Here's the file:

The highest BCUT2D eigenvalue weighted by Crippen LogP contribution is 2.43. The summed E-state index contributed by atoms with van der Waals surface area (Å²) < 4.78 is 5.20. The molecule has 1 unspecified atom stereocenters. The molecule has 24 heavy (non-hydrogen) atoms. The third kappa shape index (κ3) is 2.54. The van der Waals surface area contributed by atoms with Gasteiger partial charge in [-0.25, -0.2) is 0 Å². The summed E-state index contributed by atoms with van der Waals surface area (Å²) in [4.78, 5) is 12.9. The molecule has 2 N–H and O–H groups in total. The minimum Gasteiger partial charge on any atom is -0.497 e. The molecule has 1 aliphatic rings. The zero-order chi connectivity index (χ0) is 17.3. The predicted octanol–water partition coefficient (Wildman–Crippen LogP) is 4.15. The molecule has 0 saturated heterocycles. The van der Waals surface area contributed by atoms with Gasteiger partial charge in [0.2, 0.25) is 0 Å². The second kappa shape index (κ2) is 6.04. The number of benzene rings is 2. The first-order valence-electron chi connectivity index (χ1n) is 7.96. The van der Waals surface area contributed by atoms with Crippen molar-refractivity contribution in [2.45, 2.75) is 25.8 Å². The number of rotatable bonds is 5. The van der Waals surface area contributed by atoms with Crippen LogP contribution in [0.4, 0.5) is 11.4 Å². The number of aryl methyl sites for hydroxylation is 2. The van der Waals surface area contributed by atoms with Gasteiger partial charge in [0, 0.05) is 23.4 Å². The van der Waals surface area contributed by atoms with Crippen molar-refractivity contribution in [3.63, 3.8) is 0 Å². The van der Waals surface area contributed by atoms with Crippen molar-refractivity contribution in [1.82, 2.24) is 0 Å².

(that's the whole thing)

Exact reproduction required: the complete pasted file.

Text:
The highest BCUT2D eigenvalue weighted by Crippen LogP contribution is 2.43. The summed E-state index contributed by atoms with van der Waals surface area (Å²) < 4.78 is 5.20. The molecule has 1 unspecified atom stereocenters. The molecule has 24 heavy (non-hydrogen) atoms. The third kappa shape index (κ3) is 2.54. The van der Waals surface area contributed by atoms with Gasteiger partial charge in [-0.25, -0.2) is 0 Å². The summed E-state index contributed by atoms with van der Waals surface area (Å²) in [4.78, 5) is 12.9. The molecule has 2 N–H and O–H groups in total. The minimum Gasteiger partial charge on any atom is -0.497 e. The molecule has 1 aliphatic rings. The zero-order chi connectivity index (χ0) is 17.3. The predicted octanol–water partition coefficient (Wildman–Crippen LogP) is 4.15. The molecule has 0 saturated heterocycles. The van der Waals surface area contributed by atoms with Gasteiger partial charge in [0.2, 0.25) is 0 Å². The second kappa shape index (κ2) is 6.04. The number of benzene rings is 2. The first-order valence-electron chi connectivity index (χ1n) is 7.96. The van der Waals surface area contributed by atoms with Crippen molar-refractivity contribution in [2.45, 2.75) is 25.8 Å². The number of rotatable bonds is 5. The van der Waals surface area contributed by atoms with Crippen LogP contribution in [0.4, 0.5) is 11.4 Å². The number of aryl methyl sites for hydroxylation is 2. The van der Waals surface area contributed by atoms with Gasteiger partial charge in [0, 0.05) is 23.4 Å². The van der Waals surface area contributed by atoms with Crippen molar-refractivity contribution in [3.63, 3.8) is 0 Å². The van der Waals surface area contributed by atoms with Crippen molar-refractivity contribution in [1.82, 2.24) is 0 Å².